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Advances in Urology
Volume 2009, Article ID 818065, 12 pages
Review Article

Modalities for Imaging of Prostate Cancer

Division of Urology, University of Colorado Health Sciences Center, UCDSOM, MS C-319, Academic Office One Bldg., 12631 East 17th Ave., Room L15-5602, Aurora, CO 80045, USA

Received 10 June 2009; Revised 8 September 2009; Accepted 31 December 2009

Academic Editor: Maxwell V. Meng

Copyright © 2009 A. H. Hou et al. This is an open access article distributed under the Creative Commons Attribution License, which permits unrestricted use, distribution, and reproduction in any medium, provided the original work is properly cited.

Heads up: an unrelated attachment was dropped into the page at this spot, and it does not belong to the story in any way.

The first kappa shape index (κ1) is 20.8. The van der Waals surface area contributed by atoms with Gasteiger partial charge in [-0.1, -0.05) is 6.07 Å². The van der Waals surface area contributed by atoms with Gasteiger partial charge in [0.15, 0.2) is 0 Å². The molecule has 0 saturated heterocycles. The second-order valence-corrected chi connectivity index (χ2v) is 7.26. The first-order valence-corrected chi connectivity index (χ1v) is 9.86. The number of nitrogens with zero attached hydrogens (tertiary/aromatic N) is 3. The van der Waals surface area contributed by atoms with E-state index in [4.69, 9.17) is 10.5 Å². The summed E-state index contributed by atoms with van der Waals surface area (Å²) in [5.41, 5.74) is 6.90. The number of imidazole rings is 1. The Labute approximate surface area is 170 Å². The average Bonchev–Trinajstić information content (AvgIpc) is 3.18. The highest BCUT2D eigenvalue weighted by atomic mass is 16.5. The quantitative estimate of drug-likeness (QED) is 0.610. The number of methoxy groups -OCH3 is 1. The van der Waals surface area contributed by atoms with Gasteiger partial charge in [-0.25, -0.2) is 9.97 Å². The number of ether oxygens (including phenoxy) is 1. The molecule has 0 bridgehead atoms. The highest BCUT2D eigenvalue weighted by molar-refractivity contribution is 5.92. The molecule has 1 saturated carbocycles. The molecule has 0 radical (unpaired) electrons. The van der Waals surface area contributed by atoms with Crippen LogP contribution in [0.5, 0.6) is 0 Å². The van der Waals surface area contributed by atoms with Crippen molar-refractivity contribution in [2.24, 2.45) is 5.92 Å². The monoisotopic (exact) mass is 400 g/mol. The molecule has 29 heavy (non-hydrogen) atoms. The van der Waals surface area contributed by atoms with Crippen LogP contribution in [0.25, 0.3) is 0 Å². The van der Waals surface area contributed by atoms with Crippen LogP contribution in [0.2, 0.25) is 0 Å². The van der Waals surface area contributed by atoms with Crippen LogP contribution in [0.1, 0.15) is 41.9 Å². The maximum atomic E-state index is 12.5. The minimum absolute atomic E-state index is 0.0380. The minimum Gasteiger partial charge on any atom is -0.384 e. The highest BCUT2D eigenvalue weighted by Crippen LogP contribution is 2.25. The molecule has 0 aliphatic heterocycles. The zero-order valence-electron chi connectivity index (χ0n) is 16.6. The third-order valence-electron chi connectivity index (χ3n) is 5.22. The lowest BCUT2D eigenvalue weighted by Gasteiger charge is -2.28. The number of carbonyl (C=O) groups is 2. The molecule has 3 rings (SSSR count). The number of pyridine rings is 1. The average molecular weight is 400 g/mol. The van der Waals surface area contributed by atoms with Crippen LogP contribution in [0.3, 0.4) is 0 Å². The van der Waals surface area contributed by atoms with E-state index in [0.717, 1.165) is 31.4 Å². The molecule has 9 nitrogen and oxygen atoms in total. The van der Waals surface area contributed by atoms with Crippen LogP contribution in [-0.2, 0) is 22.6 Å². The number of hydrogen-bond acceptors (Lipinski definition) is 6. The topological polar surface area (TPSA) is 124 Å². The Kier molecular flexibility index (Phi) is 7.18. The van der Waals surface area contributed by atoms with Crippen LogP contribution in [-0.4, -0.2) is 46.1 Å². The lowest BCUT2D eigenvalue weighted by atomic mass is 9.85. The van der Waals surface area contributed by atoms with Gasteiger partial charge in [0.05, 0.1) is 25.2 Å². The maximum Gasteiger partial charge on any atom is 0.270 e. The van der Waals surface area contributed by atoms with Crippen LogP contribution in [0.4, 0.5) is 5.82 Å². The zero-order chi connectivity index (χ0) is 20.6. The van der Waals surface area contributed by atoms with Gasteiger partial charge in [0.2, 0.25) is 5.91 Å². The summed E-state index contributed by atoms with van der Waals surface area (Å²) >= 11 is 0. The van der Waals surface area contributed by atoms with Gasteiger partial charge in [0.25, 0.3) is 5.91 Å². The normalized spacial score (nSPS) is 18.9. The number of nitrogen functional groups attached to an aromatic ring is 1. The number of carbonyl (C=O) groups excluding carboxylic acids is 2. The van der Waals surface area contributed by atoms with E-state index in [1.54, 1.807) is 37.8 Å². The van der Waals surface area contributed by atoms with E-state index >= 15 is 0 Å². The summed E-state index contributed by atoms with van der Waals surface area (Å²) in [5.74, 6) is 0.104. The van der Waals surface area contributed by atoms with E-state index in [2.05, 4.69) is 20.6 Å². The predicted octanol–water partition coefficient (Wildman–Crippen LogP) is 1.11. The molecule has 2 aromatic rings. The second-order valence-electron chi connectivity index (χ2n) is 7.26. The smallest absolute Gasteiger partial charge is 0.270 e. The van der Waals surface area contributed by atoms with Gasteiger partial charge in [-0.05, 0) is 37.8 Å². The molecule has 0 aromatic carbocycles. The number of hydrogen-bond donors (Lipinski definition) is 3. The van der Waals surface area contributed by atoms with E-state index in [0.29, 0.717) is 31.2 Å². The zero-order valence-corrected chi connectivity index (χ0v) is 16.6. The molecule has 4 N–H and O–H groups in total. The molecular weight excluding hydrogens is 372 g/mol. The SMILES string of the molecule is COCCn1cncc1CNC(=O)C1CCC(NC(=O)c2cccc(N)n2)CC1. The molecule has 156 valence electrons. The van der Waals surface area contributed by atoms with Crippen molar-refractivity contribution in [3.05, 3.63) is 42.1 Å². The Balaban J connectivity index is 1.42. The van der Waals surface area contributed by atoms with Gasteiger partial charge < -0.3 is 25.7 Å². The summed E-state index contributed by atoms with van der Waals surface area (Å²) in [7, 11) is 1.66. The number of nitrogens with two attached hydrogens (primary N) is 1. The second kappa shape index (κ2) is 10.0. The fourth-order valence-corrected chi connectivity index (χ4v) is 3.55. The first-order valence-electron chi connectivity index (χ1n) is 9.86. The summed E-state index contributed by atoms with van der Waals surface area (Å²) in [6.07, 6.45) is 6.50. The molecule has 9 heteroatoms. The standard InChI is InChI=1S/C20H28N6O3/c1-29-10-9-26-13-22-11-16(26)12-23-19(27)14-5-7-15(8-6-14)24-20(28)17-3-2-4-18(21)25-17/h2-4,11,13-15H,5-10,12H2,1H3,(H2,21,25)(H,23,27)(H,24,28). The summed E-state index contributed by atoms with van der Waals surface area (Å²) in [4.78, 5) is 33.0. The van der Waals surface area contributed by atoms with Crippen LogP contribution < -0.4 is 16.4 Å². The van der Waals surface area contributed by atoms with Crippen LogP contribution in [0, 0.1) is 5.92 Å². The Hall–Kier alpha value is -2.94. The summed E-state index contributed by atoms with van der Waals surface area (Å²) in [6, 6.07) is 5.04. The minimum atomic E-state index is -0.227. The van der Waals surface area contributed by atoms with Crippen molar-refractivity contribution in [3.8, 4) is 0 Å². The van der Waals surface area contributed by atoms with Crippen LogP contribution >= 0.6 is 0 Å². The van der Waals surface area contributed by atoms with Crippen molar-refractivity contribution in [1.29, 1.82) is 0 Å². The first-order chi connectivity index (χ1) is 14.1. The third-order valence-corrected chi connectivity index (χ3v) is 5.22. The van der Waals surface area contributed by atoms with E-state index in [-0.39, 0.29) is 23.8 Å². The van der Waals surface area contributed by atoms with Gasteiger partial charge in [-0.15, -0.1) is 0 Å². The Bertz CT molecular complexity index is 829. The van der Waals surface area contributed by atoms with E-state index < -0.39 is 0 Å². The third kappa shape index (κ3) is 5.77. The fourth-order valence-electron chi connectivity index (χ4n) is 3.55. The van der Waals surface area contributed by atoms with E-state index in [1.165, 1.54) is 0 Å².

Prostate cancer is the second most common cause of cancer deaths among males in the United States. Prostate screening by digital rectal examination and prostate-specific antigen has shifted the diagnosis of prostate cancer to lower grade, organ confined disease, adding to overdetection and overtreatment of prostate cancer. The new challenge is in differentiating clinically relevant tumors from ones that may otherwise never have become evident if not for screening. The rapid evolution of imaging modalities and the synthesis of anatomic, functional, and molecular data allow for improved detection and characterization of prostate cancer. However, the appropriate use of imaging is difficult to define, as many controversial studies regarding each of the modalities and their utilities can be found in the literature. Clinical practice patterns have been slow to adopt many of these advances as a result. This review discusses the more established imaging techniques, including Ultrasonography, Magnetic Resonance Imaging, MR Spectroscopy, Computed Tomography, and Positron Emission Tomography. We also review several promising techniques on the horizon, including Dynamic Contrast-Enhanced MRI, Diffuse-Weighted Imaging, Superparamagnetic Nanoparticles, and Radionuclide Scintigraphy.